Theresa May probably made the best of a tricky hand in securing a deal on phase one of the Brexit talks. Sadiq Khan, however, was having none of it. “I’ve commissioned independent economic analysis of the impact of different Brexit scenarios on Londoners’ jobs and prosperity – they’ll be published in January,” tweeted the capital’s mayor shortly after news of the agreement emerged. “It is outrageous that the Govt either failed to properly consider the impact of Brexit on Britain’s economy, or are refusing to release their analysis. We need to know the impact of different scenarios on our economy in order to deliver a Brexit deal that protects jobs & growth.”
Nicola Sturgeon was only slightly less grudging: “Move to phase 2 of talks good – but devil is in the detail and things now get really tough. If #Brexit is happening (wish it wasn’t) staying in single market & customs union is only sensible option. And any special arrangements for NI must be available to other UK nations.”
There was more from Scotland’s First Minister: “An aside – a UK government that is able to say that come what may, it will avoid hard borders with Ireland/NI after Brexit can never again tell Scotland that independence would mean a hard border between Scotland and rUK.”
Neither Khan nor Sturgeon were ever going to cheerlead for a Tory PM delivering a policy to which both are resolutely opposed. However, their comments came at the end of a week in which it was possible to sense an irrevocable shift in the way British politics is and will be done. The diminishment of centralised authority and the rise of discrete, autonomous forces across the UK’s regions is a real and growing thing. This particular genie, having slipped angrily from the bottle, is unlikely ever to be put back.
One of the problems with nationwide referendums in modern Britain is that they clearly expose the country’s drift into what appear to be entrenched regional differences. Brexit has shown that majorities have a different aspiration for their futures in Scotland and Northern Ireland than they do in England and Wales. Even within England, the great metropolises have more in common with the Scottish view of Brexit. Further, those big cities now have prominent politicians as mayors – some with national profiles – who are publicly agitating for the interests of their electors.
So it was earlier this week that May found herself confronted by something of a devolved democratic uprising. When it was revealed she intended to allow Northern Ireland to enjoy a distinct relationship with the EU after Brexit, she was harangued by a babble of voices. As the Democratic Unionist Party openly revolted against what they saw as a deal that would undermine the Union, Sturgeon demanded a similar deal avoiding hard Brexit for Scotland. Her Tory opposite Ruth Davidson challenged the PM by calling for equal terms across the UK. Carwyn Jones, the First Minister of Wales, wanted the same as Sturgeon, as did Khan in London.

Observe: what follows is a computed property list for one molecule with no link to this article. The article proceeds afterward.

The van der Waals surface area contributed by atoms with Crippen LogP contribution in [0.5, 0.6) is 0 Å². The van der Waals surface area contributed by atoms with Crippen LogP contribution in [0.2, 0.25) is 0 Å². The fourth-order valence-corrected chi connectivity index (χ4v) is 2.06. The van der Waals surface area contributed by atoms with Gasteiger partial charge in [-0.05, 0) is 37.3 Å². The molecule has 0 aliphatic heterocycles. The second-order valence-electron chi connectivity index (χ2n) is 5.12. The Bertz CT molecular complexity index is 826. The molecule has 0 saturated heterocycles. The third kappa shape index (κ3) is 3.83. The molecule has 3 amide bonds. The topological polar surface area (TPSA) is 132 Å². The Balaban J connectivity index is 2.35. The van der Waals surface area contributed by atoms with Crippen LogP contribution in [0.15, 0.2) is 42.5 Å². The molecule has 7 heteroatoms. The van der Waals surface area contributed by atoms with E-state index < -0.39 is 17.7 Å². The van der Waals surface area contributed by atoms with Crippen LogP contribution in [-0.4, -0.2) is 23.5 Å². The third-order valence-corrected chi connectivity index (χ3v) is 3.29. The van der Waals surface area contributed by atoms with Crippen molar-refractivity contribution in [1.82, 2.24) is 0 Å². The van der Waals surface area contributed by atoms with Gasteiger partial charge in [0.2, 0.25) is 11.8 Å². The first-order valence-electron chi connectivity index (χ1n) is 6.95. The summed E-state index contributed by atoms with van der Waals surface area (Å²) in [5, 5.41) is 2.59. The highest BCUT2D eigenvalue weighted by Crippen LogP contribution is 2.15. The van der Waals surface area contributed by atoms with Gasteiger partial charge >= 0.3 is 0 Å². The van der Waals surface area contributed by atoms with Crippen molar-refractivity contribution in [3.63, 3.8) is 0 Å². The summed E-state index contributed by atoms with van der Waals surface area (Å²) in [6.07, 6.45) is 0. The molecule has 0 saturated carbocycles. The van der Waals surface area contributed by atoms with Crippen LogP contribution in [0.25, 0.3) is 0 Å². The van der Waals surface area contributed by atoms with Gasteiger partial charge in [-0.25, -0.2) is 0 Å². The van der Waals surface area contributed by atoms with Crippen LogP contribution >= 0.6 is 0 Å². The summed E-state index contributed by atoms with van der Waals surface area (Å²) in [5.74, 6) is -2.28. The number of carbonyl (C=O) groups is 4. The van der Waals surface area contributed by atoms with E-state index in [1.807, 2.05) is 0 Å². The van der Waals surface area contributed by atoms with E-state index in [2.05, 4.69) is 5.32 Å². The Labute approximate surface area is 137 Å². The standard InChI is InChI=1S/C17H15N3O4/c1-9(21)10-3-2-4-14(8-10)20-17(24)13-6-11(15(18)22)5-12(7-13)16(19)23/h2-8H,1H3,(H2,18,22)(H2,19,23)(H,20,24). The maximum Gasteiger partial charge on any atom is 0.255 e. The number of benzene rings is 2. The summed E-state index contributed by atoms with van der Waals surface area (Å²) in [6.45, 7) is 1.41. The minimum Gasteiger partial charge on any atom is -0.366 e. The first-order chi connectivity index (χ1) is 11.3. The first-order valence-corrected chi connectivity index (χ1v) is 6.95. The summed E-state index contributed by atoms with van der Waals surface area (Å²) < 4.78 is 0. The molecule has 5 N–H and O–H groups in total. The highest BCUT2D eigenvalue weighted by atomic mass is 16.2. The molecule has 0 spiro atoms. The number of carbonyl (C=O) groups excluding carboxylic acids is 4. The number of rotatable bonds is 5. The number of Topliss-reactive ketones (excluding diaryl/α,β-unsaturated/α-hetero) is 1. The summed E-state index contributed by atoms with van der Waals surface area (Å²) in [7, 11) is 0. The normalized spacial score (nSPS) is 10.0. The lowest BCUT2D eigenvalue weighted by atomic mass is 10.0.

Liverpool metro mayor Steve Rotheram argued that Liverpool and Manchester should also be given a “differential” settlement. “If you think about Liverpool City Region and Manchester City Region and our functional economic geography, we have a bigger population GDP-GVA than Scotland,” the former Labour MP said.
It was perhaps inevitable that regional devolution would see strong localised lobbies spring up. But the controversial and adversarial nature of Brexit seems to be radicalising them quite quickly. Opposition to leaving the EU, or at least leaving in the style favoured by the more right-wing Conservatives, has seen them step up. Individually, they are strong voices, but when put together they are potentially a major new force in national politics (imagine the impact were they to team up on other issues on any kind of formal footing). It is a force that refuses to take its lead from London, that sees itself as often having competing interests with the capital, and that is in the hands of political parties and individuals of quite different hues to the one running the central government.
Even where mayors don’t necessarily have significant, sweeping powers, they act as a focal point for their community. They stimulate debate about their area’s future wants and needs, its distinct identity and history, and any grievances it may have. Local media is given an active, high-profile figurehead to splash and broadcast about. It’s quite the bully pulpit. And smart politicians will know how to use it.
Along with the DUP, which has special leverage over May and her administration, Sturgeon has so far been the most aggressive in putting her case. The Scottish National Party has regularly warned against a Westminster “power grab” when matters currently decided at an EU level are repatriated to the UK. It believes the British government will attempt to keep control over areas such as farming and fishing., transferring “only some and only those which they saw fit to” to the devolved administrations in Edinburgh, Cardiff and Belfast.
This is now an issue that has been take up by the Northern Powerhouse mayors. Rotherham, Greater Manchester’s Andy Burnham and Tees Valley’s Ben Houchen have written to David Davis about post-Brexit funding and the need for repatriated powers to be devolved. Their demands include the like-for-like replacement of cash that would have come from EU payments, and a role in designing and delivering an industrial strategy more closely shaped to local ends.
It’s too early to say that the Balkanisation of Britain is underway, but the centre has never looked weaker, less competent or less worthy of deference. Brexit might have been perfectly designed to usher in an era of belligerent regional muscle.